Box containing pendants created by Misu Wolf, imprisoned in Rybnica prison, as a gift for his girlfriend Sali Buium, an inmate at the Vapniarka camp
Box containing the pendant that Misu Wolf crafted in Rybnica prison as a gift for his girlfriend, Sali Buium, who was imprisoned in the Vapniarca camp More photos
As anti-Jewish activity increased in Romania in the years prior to World War II, Sali Buium (b. 1918) joined an anti-fascist movement, fully aware of the risk she was taking.
In 1939, Sali and a group of other young Jews were accused of subversive anti-fascist activity and imprisoned for one year. She was released and then imprisoned again, this time in the Targu Jiu concentration camp. In September 1942, she was deported with other Jews accused of communist activity to the Vapniarka camp in Transnistria.
At Vapniarka, Sali met Misu Wolf. They fell in love and made plans to start a family in the future. However, the couple was separated when Misu was sent with the other male prisoners accused of communist sympathies from Vapniarka to Rybnica prison.
Unlike Vapniarka, where despite the difficult conditions the prisoners received a certain amount of leeway, Rybnica prison was heavily guarded by SS men and Ukranians.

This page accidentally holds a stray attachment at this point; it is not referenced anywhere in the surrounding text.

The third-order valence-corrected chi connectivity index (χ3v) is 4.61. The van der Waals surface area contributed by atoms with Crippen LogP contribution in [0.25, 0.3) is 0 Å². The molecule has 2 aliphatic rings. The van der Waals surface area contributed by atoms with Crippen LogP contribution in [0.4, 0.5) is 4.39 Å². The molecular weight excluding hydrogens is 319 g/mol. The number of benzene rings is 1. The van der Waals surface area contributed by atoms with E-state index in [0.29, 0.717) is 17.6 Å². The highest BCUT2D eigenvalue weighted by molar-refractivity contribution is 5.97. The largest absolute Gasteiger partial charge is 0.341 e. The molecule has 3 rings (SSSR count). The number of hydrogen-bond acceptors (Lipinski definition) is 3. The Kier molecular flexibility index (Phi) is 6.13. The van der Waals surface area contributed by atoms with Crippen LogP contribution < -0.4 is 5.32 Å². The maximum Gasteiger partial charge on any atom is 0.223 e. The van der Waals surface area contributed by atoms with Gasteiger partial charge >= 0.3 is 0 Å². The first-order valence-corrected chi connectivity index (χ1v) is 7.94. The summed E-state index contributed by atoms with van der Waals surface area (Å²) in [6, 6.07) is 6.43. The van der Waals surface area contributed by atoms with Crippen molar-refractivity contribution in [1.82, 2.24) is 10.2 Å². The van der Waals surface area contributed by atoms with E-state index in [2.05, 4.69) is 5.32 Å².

In early 1944, news of the approach of the Red Army reached the ears even of the Rybnica prisoners. During this period, Misu Wolf created a gift for his girlfriend - a pendant consisting of a small wooden box holding two medallions. The box is engraved with Sali’s name, and one medallion portrays the figure of a prisoner signed on the back “Misu”, while the other is engraved with the words “Rybnica” 8th March 1944 framing a watch showing the hour: five to twelve, symbolizing the hope for liberation in the near future.
Tragically, the hope expressed by Misu turned out to be false. On the night between the 19th and 20th of March 1944, the retreating German forces liquidated Rybnica prison and all the prisoners were murdered, among them Misu Wolf.
Sali kept the small memento from her beloved. With the evacuation of the Vapniarka camp she was sent to several other camps, and only liberated with the fall of the Antonescu regime in August 1944. In 1945, Sali married Sandu Abramovitch, and in 1977 they immigrated to Israel.
Yad Vashem Artifacts Collection,
Gift of Sali Abramovitch, Haifa